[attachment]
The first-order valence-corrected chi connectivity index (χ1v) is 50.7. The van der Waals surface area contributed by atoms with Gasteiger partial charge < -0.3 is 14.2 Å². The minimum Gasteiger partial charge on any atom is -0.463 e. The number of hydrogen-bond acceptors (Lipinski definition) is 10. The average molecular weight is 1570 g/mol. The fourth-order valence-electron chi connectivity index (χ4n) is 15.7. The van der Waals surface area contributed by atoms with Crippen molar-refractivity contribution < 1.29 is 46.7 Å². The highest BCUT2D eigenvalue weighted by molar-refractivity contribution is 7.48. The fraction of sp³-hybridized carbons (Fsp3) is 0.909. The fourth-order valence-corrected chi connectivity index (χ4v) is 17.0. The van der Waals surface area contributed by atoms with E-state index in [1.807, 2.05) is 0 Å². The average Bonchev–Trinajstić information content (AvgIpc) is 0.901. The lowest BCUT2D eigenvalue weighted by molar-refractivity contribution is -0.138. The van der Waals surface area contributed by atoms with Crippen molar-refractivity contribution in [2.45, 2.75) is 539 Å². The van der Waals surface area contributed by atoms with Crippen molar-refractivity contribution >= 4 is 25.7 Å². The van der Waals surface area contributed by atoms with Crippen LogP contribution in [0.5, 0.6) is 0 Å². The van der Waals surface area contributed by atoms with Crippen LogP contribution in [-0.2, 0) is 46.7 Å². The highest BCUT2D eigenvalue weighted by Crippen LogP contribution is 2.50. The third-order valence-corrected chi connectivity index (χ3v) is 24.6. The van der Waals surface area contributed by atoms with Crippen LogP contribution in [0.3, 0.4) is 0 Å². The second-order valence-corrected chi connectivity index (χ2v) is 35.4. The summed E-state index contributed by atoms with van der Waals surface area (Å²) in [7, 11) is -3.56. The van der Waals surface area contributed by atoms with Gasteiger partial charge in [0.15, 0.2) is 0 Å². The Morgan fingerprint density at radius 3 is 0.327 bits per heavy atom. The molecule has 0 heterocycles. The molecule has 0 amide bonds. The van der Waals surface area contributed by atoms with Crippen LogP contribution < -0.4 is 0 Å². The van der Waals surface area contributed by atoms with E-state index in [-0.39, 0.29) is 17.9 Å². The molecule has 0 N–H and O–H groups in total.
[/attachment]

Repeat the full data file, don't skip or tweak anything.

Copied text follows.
The first-order valence-corrected chi connectivity index (χ1v) is 50.7. The van der Waals surface area contributed by atoms with Gasteiger partial charge < -0.3 is 14.2 Å². The minimum Gasteiger partial charge on any atom is -0.463 e. The number of hydrogen-bond acceptors (Lipinski definition) is 10. The average molecular weight is 1570 g/mol. The fourth-order valence-electron chi connectivity index (χ4n) is 15.7. The van der Waals surface area contributed by atoms with Crippen molar-refractivity contribution < 1.29 is 46.7 Å². The highest BCUT2D eigenvalue weighted by molar-refractivity contribution is 7.48. The fraction of sp³-hybridized carbons (Fsp3) is 0.909. The fourth-order valence-corrected chi connectivity index (χ4v) is 17.0. The van der Waals surface area contributed by atoms with E-state index in [1.807, 2.05) is 0 Å². The average Bonchev–Trinajstić information content (AvgIpc) is 0.901. The lowest BCUT2D eigenvalue weighted by molar-refractivity contribution is -0.138. The van der Waals surface area contributed by atoms with Crippen molar-refractivity contribution in [2.45, 2.75) is 539 Å². The van der Waals surface area contributed by atoms with Crippen molar-refractivity contribution >= 4 is 25.7 Å². The van der Waals surface area contributed by atoms with Crippen LogP contribution in [0.5, 0.6) is 0 Å². The van der Waals surface area contributed by atoms with Crippen LogP contribution in [-0.2, 0) is 46.7 Å². The highest BCUT2D eigenvalue weighted by Crippen LogP contribution is 2.50. The third-order valence-corrected chi connectivity index (χ3v) is 24.6. The van der Waals surface area contributed by atoms with Crippen LogP contribution in [0.3, 0.4) is 0 Å². The second-order valence-corrected chi connectivity index (χ2v) is 35.4. The summed E-state index contributed by atoms with van der Waals surface area (Å²) in [7, 11) is -3.56. The van der Waals surface area contributed by atoms with Gasteiger partial charge in [0.15, 0.2) is 0 Å². The Morgan fingerprint density at radius 3 is 0.327 bits per heavy atom. The molecule has 0 heterocycles. The molecule has 0 amide bonds. The van der Waals surface area contributed by atoms with Crippen LogP contribution < -0.4 is 0 Å². The van der Waals surface area contributed by atoms with E-state index in [-0.39, 0.29) is 17.9 Å². The molecule has 0 N–H and O–H groups in total.